At the International CES mega show in Las Vegas, virtual reality hardware makers moved the needle on both consumption and creation devices for formats like VR and 360-degree video. Specifically in the area of 360 video creation technology, we saw some impressive cameras at CES.
Insta360 Pro debuted an 8K camera (left) that can also shoot 4K video at 100 frames per second. Slow mo, high res VR, anyone? The Insta360 also employs new H.265 encoding, which can deliver better video quality at the same bitrate versus H.264 compression. The camera is priced at $3,000, which is steep, but much more competitive than the $60,000 Nokia Ozo.
Ricoh added to its lineup of cameras with the Theta R, which can livestream in 2K resolution at 30 frames per second for up to 24 hours.
At $800 the Vuze Camera will finally begin to ship in March. Its compact size and price point will be good for brands and businesses that want to dip their toes into new content
VR and 360 content can be a powerful tool for companies. For example, Delta used a 360 image to show off its new Delta Premium offering. It drove 2,700 shares and 16,000 engagements. Click on the post below to see it in 360.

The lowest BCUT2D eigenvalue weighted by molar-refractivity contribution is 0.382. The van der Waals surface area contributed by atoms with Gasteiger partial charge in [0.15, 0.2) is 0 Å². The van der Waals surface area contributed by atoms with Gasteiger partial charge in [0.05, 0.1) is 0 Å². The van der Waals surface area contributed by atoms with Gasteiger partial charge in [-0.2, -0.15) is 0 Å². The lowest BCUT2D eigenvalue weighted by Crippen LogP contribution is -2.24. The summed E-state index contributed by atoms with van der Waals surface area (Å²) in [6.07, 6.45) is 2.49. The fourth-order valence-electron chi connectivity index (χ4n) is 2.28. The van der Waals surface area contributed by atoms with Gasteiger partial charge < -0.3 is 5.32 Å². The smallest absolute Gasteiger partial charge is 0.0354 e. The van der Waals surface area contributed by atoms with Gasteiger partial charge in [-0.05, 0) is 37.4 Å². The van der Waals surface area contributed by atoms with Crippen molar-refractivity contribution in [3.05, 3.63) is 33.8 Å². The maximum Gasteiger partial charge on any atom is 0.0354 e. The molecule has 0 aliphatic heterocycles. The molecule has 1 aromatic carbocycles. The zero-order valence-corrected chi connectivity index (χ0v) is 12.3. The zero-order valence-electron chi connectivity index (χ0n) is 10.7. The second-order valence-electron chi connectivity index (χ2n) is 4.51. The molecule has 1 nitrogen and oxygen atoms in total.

The hardware for VR and 360 video is one piece, but the technical and production component is equally as important. When it comes to producing 360 video, remember:
- Resolution matters. Here’s how you need to think of 360 video. Imagine standing inside of a globe and looking straight ahead. You’re only consuming about a quarter of what is happening all around you. If the camera produces video at full HD, then what you’re seeing is below standard definition (SD). The higher the native resolution, the higher the fidelity of the 360 experience. That’s why cameras that produce in 2K, 4K, and 8K will be so important.
- Editing content requires new templates. When you edit 360 video, you edit the equirectangular format of it, which is analogous to the Mercator projection of a globe. That means the size and placement of text will be very important. If you put text at the top of the screen, then it will wrap around the “north pole” when it becomes 360. Experiment with text size and placement and then save it as a template to return to for future projects.
- Don’t obsess over VR headsets for delivery. Both Facebook and YouTube support 360-degree video and a variety of online video platforms do as well. The equirectangular video is simply injected with a bit of code that allows the video player to interpret the video as 360-degree content. We know that VR headsets are poised to grow and cheaper options will democratize them, but in the meantime, you have options available through Facebook, YouTube, and enterprise OVPs.
Did any of the CES announcements entice you to explore VR and 360-degree video? Comment below or find me on Twitter.